Like 2,3,5. Then 4,3,5, Then 4,6,5..keeps incrementing the multiples of each.

Related Question: nth ugly number ( I weent through the answers but I was confused in the above questions I mentioned.)

- subproblems: find all numbers that are multiples of 2, of 3, of 5
- recursion: the use of previous ugly numbers to calculate future ugly numbers. the dynamic programming solution short circuits the need for the recursion by use of storage.
- overlapping: the output needs to be in numeric order so its not clear which subproblem will generate the next in sequence.
- why keep track: without reusing the previous ugly numbers you would only get the exponent results 2^n, 3^n, 5^n

further optimization: space reduction could be achieved by pruning the ugly array to unset any values which are < min(i2,i3,i5) as they will never be needed again.

**Ugly Numbers,** Ugly numbers are those number whose prime factors are 2, 3 or 5. From 1 to 15, there are 11 ugly numbers 1, 2, 3, 4, 5, 6, 8, 9, 10, 12, 15. The numbers 7, 11, 13 are not ugly because they are prime. The number 14 is not ugly because in its prime factor the 7 will come. Ugly numbers are those number whose prime factors are 2, 3 or 5. From 1 to 15, there are 11 ugly numbers 1, 2, 3, 4, 5, 6, 8, 9, 10, 12, 15. The numbers 7, 11, 13 are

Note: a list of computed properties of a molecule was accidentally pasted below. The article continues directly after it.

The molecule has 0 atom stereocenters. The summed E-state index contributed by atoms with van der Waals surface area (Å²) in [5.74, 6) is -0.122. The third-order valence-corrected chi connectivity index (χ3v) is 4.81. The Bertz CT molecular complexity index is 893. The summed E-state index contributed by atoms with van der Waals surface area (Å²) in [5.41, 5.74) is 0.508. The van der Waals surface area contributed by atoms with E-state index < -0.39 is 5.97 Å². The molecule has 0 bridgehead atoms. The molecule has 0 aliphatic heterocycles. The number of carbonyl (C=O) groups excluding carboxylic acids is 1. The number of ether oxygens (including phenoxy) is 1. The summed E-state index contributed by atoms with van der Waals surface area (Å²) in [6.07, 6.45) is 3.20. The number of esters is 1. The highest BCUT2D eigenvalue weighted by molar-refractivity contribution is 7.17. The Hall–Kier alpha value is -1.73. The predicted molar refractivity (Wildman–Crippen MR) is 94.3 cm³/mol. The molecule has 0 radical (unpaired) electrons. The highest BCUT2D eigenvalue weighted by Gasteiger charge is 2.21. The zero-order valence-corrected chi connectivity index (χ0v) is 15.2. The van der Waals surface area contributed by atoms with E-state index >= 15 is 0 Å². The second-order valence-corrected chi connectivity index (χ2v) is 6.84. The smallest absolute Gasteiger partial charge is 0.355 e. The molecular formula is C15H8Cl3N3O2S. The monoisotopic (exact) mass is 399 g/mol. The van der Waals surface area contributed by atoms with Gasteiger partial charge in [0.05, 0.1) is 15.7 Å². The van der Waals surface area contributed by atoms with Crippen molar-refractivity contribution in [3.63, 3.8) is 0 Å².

**Ugly Number II,** Ugly numbers are positive numbers whose prime factors only include 2, 3, 5 . Example: Input: n = 10 Output: 12 Explanation: 1, 2, 3, 4, 5, 6, 8, 9� Ugly numbers are positive numbers whose prime factors only include 2, 3, 5. Example 1: Input: 6 Output: true Explanation: 6 = 2 × 3. Example 2: Input: 8 Output: true Explanation: 8 = 2 × 2 × 2 Example 3: Input: 14 Output: false Explanation: 14 is not ugly since it includes another prime factor 7. Note: 1 is typically treated as an ugly number.